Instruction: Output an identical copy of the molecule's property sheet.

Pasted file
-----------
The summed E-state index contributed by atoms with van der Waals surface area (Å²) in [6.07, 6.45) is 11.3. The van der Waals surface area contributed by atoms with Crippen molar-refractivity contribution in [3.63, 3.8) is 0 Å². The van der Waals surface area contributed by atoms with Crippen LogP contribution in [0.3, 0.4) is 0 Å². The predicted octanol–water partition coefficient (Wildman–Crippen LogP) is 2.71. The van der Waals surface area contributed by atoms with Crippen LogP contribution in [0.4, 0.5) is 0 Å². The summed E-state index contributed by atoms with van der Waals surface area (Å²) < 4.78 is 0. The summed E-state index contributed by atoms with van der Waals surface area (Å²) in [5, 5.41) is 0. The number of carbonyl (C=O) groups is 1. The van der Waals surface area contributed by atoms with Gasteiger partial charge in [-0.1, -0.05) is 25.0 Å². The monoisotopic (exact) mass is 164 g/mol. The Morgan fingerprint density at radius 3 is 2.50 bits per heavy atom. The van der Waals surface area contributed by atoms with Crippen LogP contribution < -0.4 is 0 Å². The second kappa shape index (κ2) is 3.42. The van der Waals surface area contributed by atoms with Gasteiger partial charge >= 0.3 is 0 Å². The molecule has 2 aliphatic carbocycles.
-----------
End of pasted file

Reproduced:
The summed E-state index contributed by atoms with van der Waals surface area (Å²) in [6.07, 6.45) is 11.3. The van der Waals surface area contributed by atoms with Crippen molar-refractivity contribution in [3.63, 3.8) is 0 Å². The van der Waals surface area contributed by atoms with Crippen LogP contribution in [0.3, 0.4) is 0 Å². The predicted octanol–water partition coefficient (Wildman–Crippen LogP) is 2.71. The van der Waals surface area contributed by atoms with Crippen LogP contribution in [0.4, 0.5) is 0 Å². The summed E-state index contributed by atoms with van der Waals surface area (Å²) < 4.78 is 0. The summed E-state index contributed by atoms with van der Waals surface area (Å²) in [5, 5.41) is 0. The number of carbonyl (C=O) groups is 1. The van der Waals surface area contributed by atoms with Gasteiger partial charge in [-0.1, -0.05) is 25.0 Å². The monoisotopic (exact) mass is 164 g/mol. The Morgan fingerprint density at radius 3 is 2.50 bits per heavy atom. The van der Waals surface area contributed by atoms with Crippen LogP contribution < -0.4 is 0 Å². The second kappa shape index (κ2) is 3.42. The van der Waals surface area contributed by atoms with Gasteiger partial charge >= 0.3 is 0 Å². The molecule has 2 aliphatic carbocycles.